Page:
Monday, February 25, 2013

We all only have this very moment

Last week, I was in Phuentsholing. One late afternoon, I set out for walk, so in particular to watch the sunset. I don’t know precisely why, but I just love watching the sun turning into so magical, gorgeous as it sets. To put it politely, I feel the grace and glory in it; in fact, bigger than that.  

On the way, hundreds of Indian laborers were returning to their home after earning their daily wages. Ah, all smiles on their faces. A handful of elderly people were running and stretching out on the road; also, twirling the prayer beads.

A few miles far north from the City, I stood on a handsome milestone, alone, watching the sun and feeling amazed, mesmerized. Sitting atop the west horizon, the sun was stark golden and feverishly beautiful. So were the sky, clouds and horizon. So to say, it never failed to throw me into a snapping, picture frenzy. My heart was exalted and triumphant, feeling blessed. 

A little while on, this beautiful sun slowly started going down, behind the horizon. Suddenly, I felt sad. I learned that after a little moment this beautiful sun would completely go behind the horizon, inevitably though. And the more I thought about it, my mind grew more and more restless. I became worried, distracted and irritated.

However, the beautiful sun was still there, shimmering mesmerizing. But it’s I who was so eaten and preoccupied by anxiety and grief. I was panicking (unnecessarily though) that the sun would be lost after a moment. Sad, I forgot to feel and enjoy the beauty and blessing of the present moment, the beautiful sunset.  

And watching this sunset, a realization seeped into my consciousness like a dose of thoughtfulness. I realized that we all only have this very moment. And this moment is our life. But often, fear, anxiety and preoccupation hampers it.

To be honest with you, I was a preoccupied and easily distractible person. I rarely engaged in just one activity. Often I was doing many things at a time, poorly though. When I went out for movies, I was never really there and I started thinking of my unpaid electricity and water bills. While holidaying, I thought of my unfinished office correspondences and returned to Thimphu in the middle of my holiday. Once I reached back here, I landed up doing nothing (except ruining my holiday).

While writing this post, many household activities (that were left undone) cropped up in my mind. I wanted to do my laundry, water flowers, do shopping, and also read a gorgeous book. And lo, I made this post a terrible one. Oh!

I was never really there in anything that I’d do. The truth is that I had missed my life. I had missed or wasted my life like the way I missed the beautiful sunset in front of me.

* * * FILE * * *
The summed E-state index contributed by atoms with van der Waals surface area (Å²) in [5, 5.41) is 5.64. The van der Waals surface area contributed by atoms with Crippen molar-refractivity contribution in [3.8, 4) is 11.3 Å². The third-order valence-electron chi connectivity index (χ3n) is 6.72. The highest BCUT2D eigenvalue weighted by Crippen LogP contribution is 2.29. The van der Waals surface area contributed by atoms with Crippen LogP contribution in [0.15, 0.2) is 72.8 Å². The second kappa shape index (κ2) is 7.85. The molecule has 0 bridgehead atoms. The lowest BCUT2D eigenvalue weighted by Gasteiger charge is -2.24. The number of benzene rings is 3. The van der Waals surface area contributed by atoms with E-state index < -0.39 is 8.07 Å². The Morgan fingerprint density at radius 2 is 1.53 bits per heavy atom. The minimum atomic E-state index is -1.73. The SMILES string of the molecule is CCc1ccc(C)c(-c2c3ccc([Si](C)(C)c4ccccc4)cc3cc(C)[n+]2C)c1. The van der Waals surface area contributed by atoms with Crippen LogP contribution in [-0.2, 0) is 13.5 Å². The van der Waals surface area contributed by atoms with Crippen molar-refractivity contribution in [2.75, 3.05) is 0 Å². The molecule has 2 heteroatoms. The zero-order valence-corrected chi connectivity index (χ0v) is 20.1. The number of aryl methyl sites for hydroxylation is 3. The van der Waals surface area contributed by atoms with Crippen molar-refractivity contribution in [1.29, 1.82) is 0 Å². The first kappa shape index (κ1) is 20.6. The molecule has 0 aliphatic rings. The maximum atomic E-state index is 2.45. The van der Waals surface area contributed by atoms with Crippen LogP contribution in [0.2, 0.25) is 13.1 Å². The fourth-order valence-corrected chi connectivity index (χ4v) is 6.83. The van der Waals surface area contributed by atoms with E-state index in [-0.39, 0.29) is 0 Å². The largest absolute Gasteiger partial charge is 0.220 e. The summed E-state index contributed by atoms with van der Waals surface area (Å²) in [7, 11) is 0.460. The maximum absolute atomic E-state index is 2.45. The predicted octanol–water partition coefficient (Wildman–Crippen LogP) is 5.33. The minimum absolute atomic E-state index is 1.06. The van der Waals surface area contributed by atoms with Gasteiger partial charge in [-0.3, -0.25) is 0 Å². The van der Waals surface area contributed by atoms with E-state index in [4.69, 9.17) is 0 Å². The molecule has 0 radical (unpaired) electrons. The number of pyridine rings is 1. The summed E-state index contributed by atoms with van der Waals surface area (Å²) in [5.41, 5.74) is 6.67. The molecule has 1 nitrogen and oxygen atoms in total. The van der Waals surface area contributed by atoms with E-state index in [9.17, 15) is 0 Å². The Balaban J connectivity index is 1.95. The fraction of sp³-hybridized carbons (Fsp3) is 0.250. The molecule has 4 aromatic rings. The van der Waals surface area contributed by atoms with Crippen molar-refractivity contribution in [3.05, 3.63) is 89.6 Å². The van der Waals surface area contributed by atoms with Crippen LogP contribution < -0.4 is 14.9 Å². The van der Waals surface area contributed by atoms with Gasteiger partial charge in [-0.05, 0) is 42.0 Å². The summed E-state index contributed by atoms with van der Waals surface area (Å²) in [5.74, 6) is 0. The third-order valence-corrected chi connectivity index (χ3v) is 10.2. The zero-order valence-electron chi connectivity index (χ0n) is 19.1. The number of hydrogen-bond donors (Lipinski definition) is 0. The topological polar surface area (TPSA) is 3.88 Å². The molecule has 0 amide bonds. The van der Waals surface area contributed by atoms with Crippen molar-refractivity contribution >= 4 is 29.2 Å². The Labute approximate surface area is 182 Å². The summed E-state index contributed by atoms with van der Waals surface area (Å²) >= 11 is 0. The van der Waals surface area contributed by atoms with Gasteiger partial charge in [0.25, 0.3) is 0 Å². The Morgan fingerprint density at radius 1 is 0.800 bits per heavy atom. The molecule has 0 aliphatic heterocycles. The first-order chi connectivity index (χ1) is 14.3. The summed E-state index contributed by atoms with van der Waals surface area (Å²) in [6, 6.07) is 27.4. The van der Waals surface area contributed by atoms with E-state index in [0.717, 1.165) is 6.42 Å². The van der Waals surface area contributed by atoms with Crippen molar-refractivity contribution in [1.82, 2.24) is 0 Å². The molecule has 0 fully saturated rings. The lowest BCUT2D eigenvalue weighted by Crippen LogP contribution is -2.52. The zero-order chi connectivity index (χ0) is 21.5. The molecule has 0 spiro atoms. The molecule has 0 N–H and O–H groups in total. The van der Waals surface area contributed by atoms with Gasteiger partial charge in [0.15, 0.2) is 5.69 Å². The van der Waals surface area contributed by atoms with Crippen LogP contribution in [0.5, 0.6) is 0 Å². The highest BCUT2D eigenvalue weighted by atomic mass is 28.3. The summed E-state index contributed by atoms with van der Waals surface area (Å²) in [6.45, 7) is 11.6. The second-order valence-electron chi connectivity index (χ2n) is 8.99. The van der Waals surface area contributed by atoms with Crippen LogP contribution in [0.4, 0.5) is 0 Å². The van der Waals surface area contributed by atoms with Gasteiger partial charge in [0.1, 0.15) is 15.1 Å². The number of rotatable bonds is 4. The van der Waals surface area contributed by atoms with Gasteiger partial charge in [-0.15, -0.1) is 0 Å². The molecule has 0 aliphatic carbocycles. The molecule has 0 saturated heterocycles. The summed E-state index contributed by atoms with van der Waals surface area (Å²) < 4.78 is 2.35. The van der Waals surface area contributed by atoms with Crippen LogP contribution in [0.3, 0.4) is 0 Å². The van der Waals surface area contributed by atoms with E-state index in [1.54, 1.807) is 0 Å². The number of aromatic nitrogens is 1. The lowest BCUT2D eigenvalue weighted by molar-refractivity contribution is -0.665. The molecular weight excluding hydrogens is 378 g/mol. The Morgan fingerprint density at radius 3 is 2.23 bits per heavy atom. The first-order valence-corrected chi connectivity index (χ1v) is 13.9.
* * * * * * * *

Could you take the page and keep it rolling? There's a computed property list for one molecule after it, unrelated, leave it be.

The sun started setting, gradually, leaving behind deep-red pink glow. I stood watching it, but this time, paying all attention to it and enjoying the richness and fullness of the moment. It felt so different, to be engaged in my life, so much better.

Tuesday, February 19, 2013

The wonder of snowfall

Shakespeare’s Hamlet has one confusing question, “To love or not to love”. But in the early morning of last Saturday, I had two confusing questions, “To sleep or not to sleep” and “To experience the snow at night or not to experience it.”

I’m talking about the second snowfall that Thimphu has experienced this year. It was last Saturday, 2 am in the morning. I heard children screaming outside – quite unusual in the locality I live. I woke up from my bed, scrolled up the curtains. And wow, the entire valley was all dressed in gorgeous crisp white. The unassumingly big size lacy snowflakes tumbling fall down so fast.

I want to go out right now and experience the wonder of snowfall, I screamed at the white world, outside. I checked my camera, its battery was full charged. I pulled on my jackets, and laced up my shoes. On the other hand, other half of my mind (supposedly lazy one) started seeking for excuses. It insisted on,

It’s too early, still dark. Hey, stupid man, better you go back to sleep. Huhexperience the snow in the morning.

Confused, I stayed like that for almost a handful of minutes - To sleep or not to sleep; To experience the snow at night or not to experience it.

Eventually, I decided to out to experience the wonder of snowfall. When I reached outside, the magical white world wowed me. The showering of snow flakes, large in size (almost the size of a plum), was so fast, so mesmerizing. The thickness of the snow is almost 30 cm. 

I started running excitedly, playing with snow, like a child, he-he. And taking random pictures. I went to the town, alone, like a ghost. It looked starkly beautiful, all decked in white, so different, so beauitful. The otherwise barren trees were dressed in snow, appearing even more wonderful to look at.

It’s 6 in the morning that I returned home. The snow already stopped falling, and more and more people coming out to play snow. I was completely drenched in snow water and meanwhile started shivering in extreme cold.